Now that you have those Custom Books set up, why not organize the rest of your lesson materials into the same place as well? Having everything in one place for you and your students to easily access is incredibly efficient and convenient and it’s something I’ve tried to accomplish for quite some time myself. With Better Practice, you can upload your own personal scores and sheet music as PDFs which you can then store permanently. Now not only is your material all in one place and easily accessible to you, your students can access it as well! I can’t even begin to imagine how much more effectively I would have been able to practice music when I was younger if everything I’d ever needed was so easily accessible. And after that, you could even go so far as to upload videos of your own personal performances, link to videos of performances for your students to watch, or even upload backing tracks that they can play along with all through the same online library. With technology becoming more convenient by the day, using music practice apps like Better Practice to have all of your lesson plans and corresponding materials in one place makes giving assignments that much easier and takes away all the hassle of copying exercises and organizing loose pages. And the best part is, once you do it, it will stay in the library and in the Custom Book so you never have to set it up again - all you have to do is enjoy the convenience of having all your material close at hand at all times!
4. Planning for Future Questions and Studio Substitute Teachers
As teachers, we very often hear the same question, perhaps even after explaining it a handful of times. So I like to make a note of all the potential questions a student might have with the various assignments I plan for them and answer them preemptively. Growing up taking private music lessons, there was nothing quite as unsettling as looking at a new piece of music and not knowing (or not remembering) just what my teacher wanted me to do. Now, though, I can just write assignment notes of the exact details and the most effective ways to practice an exercise or piece directly to the assignment itself in the Better Practice. That way, there’s no uncertainty for the student when they return and it’s time to practice and it saves you, the teacher, a lot of time repeating yourself! I think that efficiency is very important to how we practice music today. Nobody can predict every question a student will have (especially with the more creative ones!) but at least if you can plan for some common questions in advance, you can motivate your students to practice without the worry of them forgetting the instructions for a particular assignment.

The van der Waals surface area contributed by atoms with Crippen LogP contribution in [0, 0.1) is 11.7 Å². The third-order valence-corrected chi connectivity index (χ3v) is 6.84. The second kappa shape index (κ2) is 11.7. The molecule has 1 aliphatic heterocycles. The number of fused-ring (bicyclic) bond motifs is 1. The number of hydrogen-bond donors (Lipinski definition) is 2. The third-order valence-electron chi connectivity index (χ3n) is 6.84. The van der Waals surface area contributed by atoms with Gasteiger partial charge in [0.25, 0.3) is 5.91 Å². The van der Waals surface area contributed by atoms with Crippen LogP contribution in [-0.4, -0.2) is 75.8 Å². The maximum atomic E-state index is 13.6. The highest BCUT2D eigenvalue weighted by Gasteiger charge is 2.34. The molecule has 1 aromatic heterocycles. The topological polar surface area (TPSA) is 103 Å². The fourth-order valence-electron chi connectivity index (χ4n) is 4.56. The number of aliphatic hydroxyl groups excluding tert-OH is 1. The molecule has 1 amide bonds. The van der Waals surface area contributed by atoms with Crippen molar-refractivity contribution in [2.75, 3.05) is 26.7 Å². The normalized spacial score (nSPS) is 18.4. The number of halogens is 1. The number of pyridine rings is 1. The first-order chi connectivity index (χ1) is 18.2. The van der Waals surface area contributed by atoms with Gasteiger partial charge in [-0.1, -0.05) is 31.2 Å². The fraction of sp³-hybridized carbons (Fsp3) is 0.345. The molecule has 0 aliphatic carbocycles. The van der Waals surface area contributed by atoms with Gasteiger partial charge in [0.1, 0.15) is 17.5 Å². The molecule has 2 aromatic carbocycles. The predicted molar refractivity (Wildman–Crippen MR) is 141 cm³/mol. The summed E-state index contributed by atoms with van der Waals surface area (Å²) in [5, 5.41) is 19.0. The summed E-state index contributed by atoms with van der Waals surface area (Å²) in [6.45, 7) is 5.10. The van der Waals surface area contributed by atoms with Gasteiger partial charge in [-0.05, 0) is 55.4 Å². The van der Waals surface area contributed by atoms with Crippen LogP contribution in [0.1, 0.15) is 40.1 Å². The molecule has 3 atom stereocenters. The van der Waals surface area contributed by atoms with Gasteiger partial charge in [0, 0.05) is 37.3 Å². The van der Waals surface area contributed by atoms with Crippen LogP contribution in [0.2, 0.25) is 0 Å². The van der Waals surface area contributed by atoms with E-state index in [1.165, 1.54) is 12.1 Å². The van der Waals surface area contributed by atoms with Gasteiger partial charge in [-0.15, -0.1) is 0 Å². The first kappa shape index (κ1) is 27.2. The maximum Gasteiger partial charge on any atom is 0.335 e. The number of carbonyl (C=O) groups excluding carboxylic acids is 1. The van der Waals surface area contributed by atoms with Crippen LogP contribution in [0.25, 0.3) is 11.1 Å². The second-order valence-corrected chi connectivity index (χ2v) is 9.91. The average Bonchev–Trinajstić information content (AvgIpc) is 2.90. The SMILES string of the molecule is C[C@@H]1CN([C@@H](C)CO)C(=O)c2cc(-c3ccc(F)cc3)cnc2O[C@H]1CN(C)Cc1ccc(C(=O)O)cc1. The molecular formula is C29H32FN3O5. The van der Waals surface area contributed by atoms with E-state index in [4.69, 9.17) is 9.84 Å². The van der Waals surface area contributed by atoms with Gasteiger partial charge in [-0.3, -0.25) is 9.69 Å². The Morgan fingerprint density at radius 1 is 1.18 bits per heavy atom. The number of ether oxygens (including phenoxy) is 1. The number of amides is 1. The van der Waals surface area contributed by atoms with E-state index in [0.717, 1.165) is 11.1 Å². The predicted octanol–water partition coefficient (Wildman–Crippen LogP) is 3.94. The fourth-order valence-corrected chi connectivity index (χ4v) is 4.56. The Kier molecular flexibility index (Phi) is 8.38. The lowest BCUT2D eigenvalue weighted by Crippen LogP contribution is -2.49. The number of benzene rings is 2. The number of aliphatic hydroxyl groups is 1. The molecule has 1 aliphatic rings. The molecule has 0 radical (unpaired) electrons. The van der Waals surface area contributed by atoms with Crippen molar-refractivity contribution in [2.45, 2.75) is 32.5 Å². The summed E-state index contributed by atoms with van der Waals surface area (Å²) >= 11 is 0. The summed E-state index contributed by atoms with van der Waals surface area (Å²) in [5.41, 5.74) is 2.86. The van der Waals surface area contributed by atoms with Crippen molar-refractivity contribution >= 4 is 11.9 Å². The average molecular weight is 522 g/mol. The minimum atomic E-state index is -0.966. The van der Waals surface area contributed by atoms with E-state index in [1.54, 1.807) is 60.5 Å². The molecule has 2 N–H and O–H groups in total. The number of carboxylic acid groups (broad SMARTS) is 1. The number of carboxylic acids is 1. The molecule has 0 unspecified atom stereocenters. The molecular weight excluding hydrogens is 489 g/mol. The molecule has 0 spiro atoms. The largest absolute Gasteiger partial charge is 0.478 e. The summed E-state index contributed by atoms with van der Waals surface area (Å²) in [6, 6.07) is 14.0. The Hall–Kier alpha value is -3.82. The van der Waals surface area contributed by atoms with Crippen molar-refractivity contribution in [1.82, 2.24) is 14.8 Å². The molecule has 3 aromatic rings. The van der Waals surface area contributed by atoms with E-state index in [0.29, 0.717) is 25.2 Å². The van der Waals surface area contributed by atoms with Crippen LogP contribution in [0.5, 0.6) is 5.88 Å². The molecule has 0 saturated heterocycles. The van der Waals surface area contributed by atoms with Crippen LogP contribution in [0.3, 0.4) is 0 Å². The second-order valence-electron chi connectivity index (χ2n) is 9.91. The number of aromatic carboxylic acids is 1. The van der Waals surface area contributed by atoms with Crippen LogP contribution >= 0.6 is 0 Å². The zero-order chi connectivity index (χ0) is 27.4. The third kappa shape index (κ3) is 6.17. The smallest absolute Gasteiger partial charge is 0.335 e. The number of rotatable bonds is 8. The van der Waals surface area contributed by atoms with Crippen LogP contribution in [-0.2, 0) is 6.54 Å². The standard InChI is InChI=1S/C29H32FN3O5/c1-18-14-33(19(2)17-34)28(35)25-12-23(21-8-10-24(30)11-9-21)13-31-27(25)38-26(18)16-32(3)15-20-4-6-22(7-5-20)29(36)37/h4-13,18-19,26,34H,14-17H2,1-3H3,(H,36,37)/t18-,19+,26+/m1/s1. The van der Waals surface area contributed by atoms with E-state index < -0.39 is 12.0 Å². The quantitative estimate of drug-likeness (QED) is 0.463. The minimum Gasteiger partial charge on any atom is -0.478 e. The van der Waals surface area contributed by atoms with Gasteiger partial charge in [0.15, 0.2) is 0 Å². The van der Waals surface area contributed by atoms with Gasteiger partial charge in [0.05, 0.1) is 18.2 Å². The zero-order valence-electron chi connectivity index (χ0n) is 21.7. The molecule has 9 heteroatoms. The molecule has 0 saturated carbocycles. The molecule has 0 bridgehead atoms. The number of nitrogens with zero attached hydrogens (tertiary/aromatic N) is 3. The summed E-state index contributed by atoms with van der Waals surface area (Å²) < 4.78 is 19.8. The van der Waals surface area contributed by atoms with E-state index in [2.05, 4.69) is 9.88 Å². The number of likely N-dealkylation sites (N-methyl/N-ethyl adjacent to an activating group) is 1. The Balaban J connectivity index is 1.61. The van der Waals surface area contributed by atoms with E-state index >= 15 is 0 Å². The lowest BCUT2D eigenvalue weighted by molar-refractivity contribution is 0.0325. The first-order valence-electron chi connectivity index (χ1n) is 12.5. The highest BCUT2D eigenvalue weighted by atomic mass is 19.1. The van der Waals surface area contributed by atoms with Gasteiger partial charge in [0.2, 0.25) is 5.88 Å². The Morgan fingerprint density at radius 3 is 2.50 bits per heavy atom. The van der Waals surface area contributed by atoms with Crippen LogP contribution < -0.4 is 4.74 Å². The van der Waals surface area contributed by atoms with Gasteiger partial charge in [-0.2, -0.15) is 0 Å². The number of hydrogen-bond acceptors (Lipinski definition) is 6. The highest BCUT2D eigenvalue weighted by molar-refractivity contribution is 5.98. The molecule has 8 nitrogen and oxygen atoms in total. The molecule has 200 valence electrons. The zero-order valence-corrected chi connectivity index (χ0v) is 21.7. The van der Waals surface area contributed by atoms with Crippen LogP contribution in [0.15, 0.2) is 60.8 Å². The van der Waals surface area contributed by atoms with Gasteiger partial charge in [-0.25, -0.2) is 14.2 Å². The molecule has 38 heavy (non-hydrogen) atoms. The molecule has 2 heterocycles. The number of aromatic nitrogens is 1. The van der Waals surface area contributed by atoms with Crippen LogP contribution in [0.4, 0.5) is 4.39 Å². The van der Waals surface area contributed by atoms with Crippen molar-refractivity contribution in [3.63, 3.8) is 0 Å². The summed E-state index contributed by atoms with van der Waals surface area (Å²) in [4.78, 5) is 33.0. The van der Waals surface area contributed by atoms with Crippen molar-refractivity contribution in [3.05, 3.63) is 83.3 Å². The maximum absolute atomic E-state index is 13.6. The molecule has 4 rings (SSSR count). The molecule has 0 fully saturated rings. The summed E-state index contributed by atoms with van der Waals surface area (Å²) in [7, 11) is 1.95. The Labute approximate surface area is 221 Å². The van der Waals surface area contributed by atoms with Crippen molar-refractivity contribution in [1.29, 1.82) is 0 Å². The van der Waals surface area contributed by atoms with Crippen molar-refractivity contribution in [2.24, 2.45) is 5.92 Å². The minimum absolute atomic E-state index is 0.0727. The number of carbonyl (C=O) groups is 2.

What if you can’t be there one week? There’s always the fear of a substitute teacher not knowing exactly what to do with your students and perhaps the fear that those same students might craftily mislead that substitute teacher just to see if they can. These notes are also great for creating a specific guide through a lesson plan or curriculum you have planned so that even on those rare occasions you can’t be there. Without any uncertainty, your substitute can make sure to optimize the practice your studio is doing that day and you can be sure your students are getting the same attention and care that you’d provide for them yourself.
5. Plan for Your Students to Attend a Concert or Festival
It feels like we spend all of our free time as teachers lesson planning and devising new and clever ways to motivate our students to practice their instrument more effectively, even when those students are out of town. With this in mind, I always like to take some of this planning time and plan for something fun! Students love music because of the joy they experience when performing and listening, so taking your students or studio to a concert can be a wonderful way to remind them of how amazing music is, why they started learning in the first place, and to motivate them to practice music themselves. It even gives us teachers a way to relax and unwind after all this lesson planning we’ve done! I’ve attempted to organize students individually before which, depending on the number of students you teach, can be a real struggle, and that’s why using the Better Practice event scheduler is one of my favorite aspects of the app. You can create a page that your students see from the comfort of their own home (and won’t forget to mention to their parents) and you can organize everyone at the same time and in the same place. That concert at the end of the year now seems so much easier to manage and plan for. And when all of my students are sitting together, eyes wide with happiness at seeing such spirited live music being performed for them, excited to get back to practicing and learning again, it really starts to feel like all that planning I did while they were away amounted to something very real.